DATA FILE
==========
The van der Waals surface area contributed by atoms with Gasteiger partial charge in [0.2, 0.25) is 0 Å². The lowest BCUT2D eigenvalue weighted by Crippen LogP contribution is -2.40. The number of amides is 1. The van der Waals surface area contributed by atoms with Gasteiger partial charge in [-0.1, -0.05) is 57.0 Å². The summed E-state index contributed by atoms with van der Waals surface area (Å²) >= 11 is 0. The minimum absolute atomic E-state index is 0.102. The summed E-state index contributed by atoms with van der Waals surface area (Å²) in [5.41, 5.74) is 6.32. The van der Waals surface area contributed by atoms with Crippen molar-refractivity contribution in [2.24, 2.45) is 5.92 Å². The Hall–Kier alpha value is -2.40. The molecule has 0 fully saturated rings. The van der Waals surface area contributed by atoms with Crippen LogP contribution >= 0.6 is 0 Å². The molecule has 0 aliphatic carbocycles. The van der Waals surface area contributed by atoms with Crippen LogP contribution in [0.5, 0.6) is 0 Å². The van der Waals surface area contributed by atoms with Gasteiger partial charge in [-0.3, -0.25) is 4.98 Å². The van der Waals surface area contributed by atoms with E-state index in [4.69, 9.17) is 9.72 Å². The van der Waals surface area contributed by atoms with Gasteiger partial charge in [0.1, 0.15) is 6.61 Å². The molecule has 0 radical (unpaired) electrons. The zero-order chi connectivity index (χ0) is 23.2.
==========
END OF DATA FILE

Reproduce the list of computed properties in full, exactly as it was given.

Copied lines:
The van der Waals surface area contributed by atoms with Gasteiger partial charge in [0.2, 0.25) is 0 Å². The lowest BCUT2D eigenvalue weighted by Crippen LogP contribution is -2.40. The number of amides is 1. The van der Waals surface area contributed by atoms with Gasteiger partial charge in [-0.1, -0.05) is 57.0 Å². The summed E-state index contributed by atoms with van der Waals surface area (Å²) >= 11 is 0. The minimum absolute atomic E-state index is 0.102. The summed E-state index contributed by atoms with van der Waals surface area (Å²) in [5.41, 5.74) is 6.32. The van der Waals surface area contributed by atoms with Crippen molar-refractivity contribution in [2.24, 2.45) is 5.92 Å². The Hall–Kier alpha value is -2.40. The molecule has 0 fully saturated rings. The van der Waals surface area contributed by atoms with Crippen LogP contribution >= 0.6 is 0 Å². The molecule has 0 aliphatic carbocycles. The van der Waals surface area contributed by atoms with Crippen LogP contribution in [0.5, 0.6) is 0 Å². The van der Waals surface area contributed by atoms with Gasteiger partial charge in [-0.3, -0.25) is 4.98 Å². The van der Waals surface area contributed by atoms with E-state index in [4.69, 9.17) is 9.72 Å². The van der Waals surface area contributed by atoms with Gasteiger partial charge in [0.1, 0.15) is 6.61 Å². The molecule has 0 radical (unpaired) electrons. The zero-order chi connectivity index (χ0) is 23.2.